It’s funny how Adam Gase’s Miami Dolphins have a strategy to handle almost every single one of their players regarding injury and soreness.
But when it comes to their QB Ryan Tannehill, they have no idea of the right course of action.
A perfect example of this is when Tannehill suffered his knee injury in 2016 and the team decided not to undergo surgery. That decision turned out to be the wrong one as that knee buckled in 2017 training camp and the QB was forced to miss the season.
Now, Tannehill has a shoulder injury that could’ve been rested throughout the week leading up to Game 6–Much like the rest Reshad Jones shoulder needed or rest DeVante Parker needed on his finger earlier in the season.
The Dolphins decided to hold Jones and Parker out from games in order to get them the rest they needed so they would miss the short-term and ideally being available for the long-run. This rest, theoretically, would allow them to get back up to speed while limiting the percentage of Jones and Parker suffering a setback while practicing or playing in a game hurt. And this strategy worked for Reshad Jones, and it’s working for DeVante Parker.
The Dolphins take this path with older veterans like running back Frank Gore and defensive end Cam Wake. The team limits Gore’s workload during practice and games, because they know he’s an older veteran on the tail-end of his career and they need to keep him as fresh as possible so he can stay durable throughout the season. The team was being cautious with Wake after he suffered a knee injury. He recently had a reported surgery and is being eased back.
The Dolphins made sure these players are back, because they realize the values, talent, and importance each of these players bring to the table.
They know how much Reshad Jones means to the defense. They know Parker’s combination of size, speed, and ability to separate from press can open up the offense. They know Gore is a future Hall of Famer and his efficient running-style is imperitive for the offense and creating ideal 3rd-down situations. They know Wake’s leadership and passrush ability adds another body to this defensive front that is currently thin with injuries.
So why don’t the Dolphins realize this importance with the NFL’s most vital position and it’s money-maker? Why didn’t they follow this procedure like they do with their other players?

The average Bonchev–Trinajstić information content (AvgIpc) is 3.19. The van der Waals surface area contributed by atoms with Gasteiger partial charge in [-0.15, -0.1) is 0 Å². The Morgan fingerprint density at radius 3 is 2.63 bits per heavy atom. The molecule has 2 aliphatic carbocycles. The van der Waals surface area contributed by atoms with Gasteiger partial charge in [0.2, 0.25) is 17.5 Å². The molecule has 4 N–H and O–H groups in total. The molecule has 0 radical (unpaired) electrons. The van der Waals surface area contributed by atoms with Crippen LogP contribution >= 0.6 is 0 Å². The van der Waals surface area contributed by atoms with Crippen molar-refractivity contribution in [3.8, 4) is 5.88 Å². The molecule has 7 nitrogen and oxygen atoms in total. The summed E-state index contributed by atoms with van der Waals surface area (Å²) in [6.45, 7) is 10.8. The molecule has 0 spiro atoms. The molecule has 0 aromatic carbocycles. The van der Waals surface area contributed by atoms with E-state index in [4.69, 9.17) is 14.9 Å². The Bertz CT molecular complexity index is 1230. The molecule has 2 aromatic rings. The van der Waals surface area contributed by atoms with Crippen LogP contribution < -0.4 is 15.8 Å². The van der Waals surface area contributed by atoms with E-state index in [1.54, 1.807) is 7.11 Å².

The Dolphins are creating a trend of doing the opposite with their starting quarterback.
The Dolphins decided not to rest Tannehill and his sore shoulder. They allowed him to practice for 2 days, and the injury got worse to the point where he couldn’t throw correctly the Friday before the Bears game.
They decided not to rest the member of the team’s most important position just like they allowed Tannehill to not elect knee surgery and choose stem-cell treatment instead. And in both cases, those decisions turned out to be wrong. Tannehill is now expected to miss Week 7, possibly Week 8, and could be back for Week 9 but it’s no guarantee.
There seems to be a regard, patience, and best intentions with other positions on the team. But no regard, impatience, and irresponsible action taken with Ryan Tannehill.
So why is this? Why do they gamble with the health of the guy whose play and leadership they severely missed during the 2017 season.
Do the Dolphins overthink the strategy because they know Tannehill gives them the best chance to win on Sunday and that they are facing public pressure by the fan base and local media to offensively perform now?
Is it because Gase has publicly backed Ryan Tannehill over and over throughout his time here and needs to forced Tannehill out there to prove he’s right about his quarterback and outsiders are wrong? Gase recently admitted his percentage’s of winning player-battles against the media are high, and his biggest victory is proving Kiko Alonso can play and cover as an outside linebacker.
Or is it because the team will be making a final decision on whether or not to keep Ryan Tannehill past the end of this season or continue to invest in his current contract that keeps him in Miami through the 2020 season? Questions still remain on Tannehill’s level of performance, consistency, and whether he has reached his ceiling or can continue to grow as a quarterback. The best way for the Dolphins to find the answers to these questions is to have as much film as possible, and that means to push Tannehill out there for more games.
It’s also possible that Tannehill decided to push through his soreness, and give his practices leading up to the Bears game a go. Tannehill may have had that competitive player mindset of wanting to be on the field, and “perhaps if I push through this soreness, it’ll loosen up my shoulder”.
Tannehill may also have been thinking about all the time he missed with his knee injury and the dysfunctional 2017 season the team had without him. He may have wanted to avoid similar future outcomes by pushing through the pain and wanting to be on the field for his team on Sunday.
But now the Dolphins are under an NFL investigation of how they handled this whole situation. And we’ll see what truly comes of this eventually.